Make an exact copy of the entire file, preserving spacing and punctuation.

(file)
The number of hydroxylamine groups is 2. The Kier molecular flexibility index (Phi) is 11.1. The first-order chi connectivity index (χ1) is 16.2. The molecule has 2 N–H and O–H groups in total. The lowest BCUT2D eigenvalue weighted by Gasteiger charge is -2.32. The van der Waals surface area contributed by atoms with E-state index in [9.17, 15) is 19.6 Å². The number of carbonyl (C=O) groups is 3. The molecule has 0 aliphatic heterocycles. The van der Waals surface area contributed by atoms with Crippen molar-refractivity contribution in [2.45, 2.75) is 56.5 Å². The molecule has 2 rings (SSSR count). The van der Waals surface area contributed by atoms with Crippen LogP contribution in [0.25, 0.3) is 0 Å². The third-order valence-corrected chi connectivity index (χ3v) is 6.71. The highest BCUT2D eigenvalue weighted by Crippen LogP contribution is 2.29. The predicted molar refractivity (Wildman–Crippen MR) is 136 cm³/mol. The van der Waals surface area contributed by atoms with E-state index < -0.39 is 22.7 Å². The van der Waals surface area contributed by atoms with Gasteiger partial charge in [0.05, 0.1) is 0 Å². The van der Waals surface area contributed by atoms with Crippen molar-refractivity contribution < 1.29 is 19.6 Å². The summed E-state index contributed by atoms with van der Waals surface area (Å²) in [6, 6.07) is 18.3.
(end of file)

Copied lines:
The number of hydroxylamine groups is 2. The Kier molecular flexibility index (Phi) is 11.1. The first-order chi connectivity index (χ1) is 16.2. The molecule has 2 N–H and O–H groups in total. The lowest BCUT2D eigenvalue weighted by Gasteiger charge is -2.32. The van der Waals surface area contributed by atoms with E-state index in [9.17, 15) is 19.6 Å². The number of carbonyl (C=O) groups is 3. The molecule has 0 aliphatic heterocycles. The van der Waals surface area contributed by atoms with Crippen molar-refractivity contribution in [2.45, 2.75) is 56.5 Å². The molecule has 2 rings (SSSR count). The van der Waals surface area contributed by atoms with Crippen LogP contribution in [0.25, 0.3) is 0 Å². The third-order valence-corrected chi connectivity index (χ3v) is 6.71. The highest BCUT2D eigenvalue weighted by Crippen LogP contribution is 2.29. The predicted molar refractivity (Wildman–Crippen MR) is 136 cm³/mol. The van der Waals surface area contributed by atoms with E-state index < -0.39 is 22.7 Å². The van der Waals surface area contributed by atoms with Gasteiger partial charge in [0.05, 0.1) is 0 Å². The van der Waals surface area contributed by atoms with Crippen molar-refractivity contribution < 1.29 is 19.6 Å². The summed E-state index contributed by atoms with van der Waals surface area (Å²) in [6, 6.07) is 18.3.